Elk

  • Calories: 124
  • Fat: 1.5g
  • Saturated Fat: 0.5g
  • Protein: 26g
  • Cholesterol: 62mg

Elk is a larger animal than deer, and the meat has a different flavor—mild and almost sweet. It has a similar nutritional profile to deer, plus one serving of elk has 100 percent of your daily recommended dose of B-12, and is high in iron, thiamine, phosphorus, zinc, and riboflavin.

Quail

Quail
  • Calories: 193
  • Fat: 12g
  • Saturated Fat: 3g
  • Protein: 21g
  • Cholesterol: 73mg

Quail go by various names in the U.S., including Bobwhite or partridge, depending on the region. Often prepared by roasting whole (similar to the way you would roast a chicken or turkey), a serving of quail provides plenty of protein, along with iron, zinc, and magnesium. It has a stronger flavor than traditional poultry, but when prepared in dishes with sauce, spices, and flavorings, you can hardly tell the difference.

Goat

Goat Meat
  • Calories: 122
  • Fat: 2.5g
  • Saturated Fat: 1g
  • Protein: 23g
  • Cholesterol: 64mg

Goat meat is a nutritional superstar with fewer calories and less fat than beef or chicken. And like rabbits, goats are a sustainable meat source since they graze on grass, not grains. The taste is savory and not as sweet or buttery as beef, but it does offer bold flavor as well as a hint of spiciness.

Alligator

  • Calories: 232
  • Fat: 4g
  • Saturated Fat: 0g
  • Protein: 46g

Alligator is low in fat and calories and high in protein—although those nutritional benefits are wiped away when you order it deep-fried, as it usually comes in the South. Gator is actually a white meat with a light-grained texture that many compare favorably to pork and chicken. The choice cut is the tail, which has a mild flavor and a texture similar to veal. The meat is usually purchased frozen but can also be obtained fresh.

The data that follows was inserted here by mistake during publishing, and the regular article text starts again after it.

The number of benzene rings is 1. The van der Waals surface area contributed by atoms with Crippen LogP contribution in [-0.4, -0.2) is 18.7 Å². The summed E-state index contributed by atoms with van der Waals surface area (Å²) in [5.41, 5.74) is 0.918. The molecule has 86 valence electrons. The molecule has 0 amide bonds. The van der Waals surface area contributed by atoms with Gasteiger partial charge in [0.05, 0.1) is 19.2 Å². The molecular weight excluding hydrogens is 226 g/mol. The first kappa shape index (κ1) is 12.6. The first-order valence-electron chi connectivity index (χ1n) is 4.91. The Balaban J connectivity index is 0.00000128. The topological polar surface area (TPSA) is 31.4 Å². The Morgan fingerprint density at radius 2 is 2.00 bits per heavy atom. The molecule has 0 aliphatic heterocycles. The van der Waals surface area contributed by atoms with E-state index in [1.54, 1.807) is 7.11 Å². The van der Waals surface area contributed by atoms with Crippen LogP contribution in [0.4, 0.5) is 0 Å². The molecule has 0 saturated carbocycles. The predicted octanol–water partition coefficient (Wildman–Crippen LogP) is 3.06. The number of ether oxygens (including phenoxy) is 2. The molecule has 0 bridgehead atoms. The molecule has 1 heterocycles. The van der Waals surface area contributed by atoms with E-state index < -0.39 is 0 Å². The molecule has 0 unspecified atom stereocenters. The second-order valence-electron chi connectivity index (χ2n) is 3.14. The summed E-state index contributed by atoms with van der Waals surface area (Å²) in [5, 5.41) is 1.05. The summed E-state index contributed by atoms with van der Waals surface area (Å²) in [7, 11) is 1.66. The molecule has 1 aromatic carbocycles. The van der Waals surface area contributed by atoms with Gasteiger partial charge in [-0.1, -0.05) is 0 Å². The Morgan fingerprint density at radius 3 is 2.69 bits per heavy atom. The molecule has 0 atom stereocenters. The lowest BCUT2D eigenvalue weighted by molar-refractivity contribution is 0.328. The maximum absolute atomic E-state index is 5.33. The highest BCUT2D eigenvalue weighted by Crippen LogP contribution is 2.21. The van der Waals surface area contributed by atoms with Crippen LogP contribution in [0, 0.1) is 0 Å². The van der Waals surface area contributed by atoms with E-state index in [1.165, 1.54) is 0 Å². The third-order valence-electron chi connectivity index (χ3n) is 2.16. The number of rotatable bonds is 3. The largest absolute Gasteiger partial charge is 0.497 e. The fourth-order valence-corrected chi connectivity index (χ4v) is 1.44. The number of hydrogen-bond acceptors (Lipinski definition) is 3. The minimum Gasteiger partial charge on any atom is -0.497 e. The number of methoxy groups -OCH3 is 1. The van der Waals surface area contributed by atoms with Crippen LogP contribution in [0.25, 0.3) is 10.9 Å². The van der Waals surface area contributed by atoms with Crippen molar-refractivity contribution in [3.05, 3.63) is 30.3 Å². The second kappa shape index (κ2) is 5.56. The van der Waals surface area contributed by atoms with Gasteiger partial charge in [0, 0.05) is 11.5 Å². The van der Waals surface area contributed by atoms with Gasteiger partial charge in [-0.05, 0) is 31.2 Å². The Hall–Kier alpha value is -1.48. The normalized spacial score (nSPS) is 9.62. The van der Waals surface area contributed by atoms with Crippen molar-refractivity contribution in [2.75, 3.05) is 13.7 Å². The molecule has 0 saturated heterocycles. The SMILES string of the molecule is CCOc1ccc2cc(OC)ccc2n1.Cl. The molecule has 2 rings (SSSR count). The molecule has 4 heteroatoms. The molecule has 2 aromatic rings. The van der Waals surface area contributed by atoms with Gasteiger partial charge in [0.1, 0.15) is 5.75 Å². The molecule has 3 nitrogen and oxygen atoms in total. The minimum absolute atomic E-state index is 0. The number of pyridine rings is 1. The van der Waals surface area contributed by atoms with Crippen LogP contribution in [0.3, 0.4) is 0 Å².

*Compare to Traditional Beef Tenderloin

  • Calories: 275
  • Fat: 21g
  • Saturated Fat: 8g
  • Protein: 20g
  • Cholesterol: 72mg

Are you game? Unlike our ancestors, we don't have to hunt these animals to try them out. (And actually, if an animal has been hunted, it's illegal to sell it, according to the USDA.) Instead, game animals are raised on farms and ranches around the U.S. and inspected by the USDA or a similar foreign agency.

Most of the above products are readily available at a store, online, or even at a restaurant near you. Whole Foods' meat department offers a bevy of options, from bison to rabbit, while a quick Internet search turns up suppliers of alligator, venison, and quail that can be delivered to your door.

Many restaurants are getting into the game—literally. The fast-casual restaurant Ted's Montana Grill, which has over 50 locations, features an affordable and tasty bison burger, along with other bison-based dishes. Diners at Bareburger, which has 24 locations and is opening several more, can choose lamb, wild boar, elk, bison, or ostrich burgers. Getting even wilder, The Thirsty Koala in New York offers a kangaroo burger for those feeling the pull from down under.

Curious about cooking at home? Keep in mind that game meat tends to be less tender than meat from domestic animals, since they get more exercise and thus have less fat. (If you do see fat, remove it.) And be careful not to overcook it—game meat can toughen up easily, the USDA warns. Instead, it should be cooked slowly with moist heat by braising or with dry heat by roasting. Give it a go and try out one of these recipes for bison or venison burgers.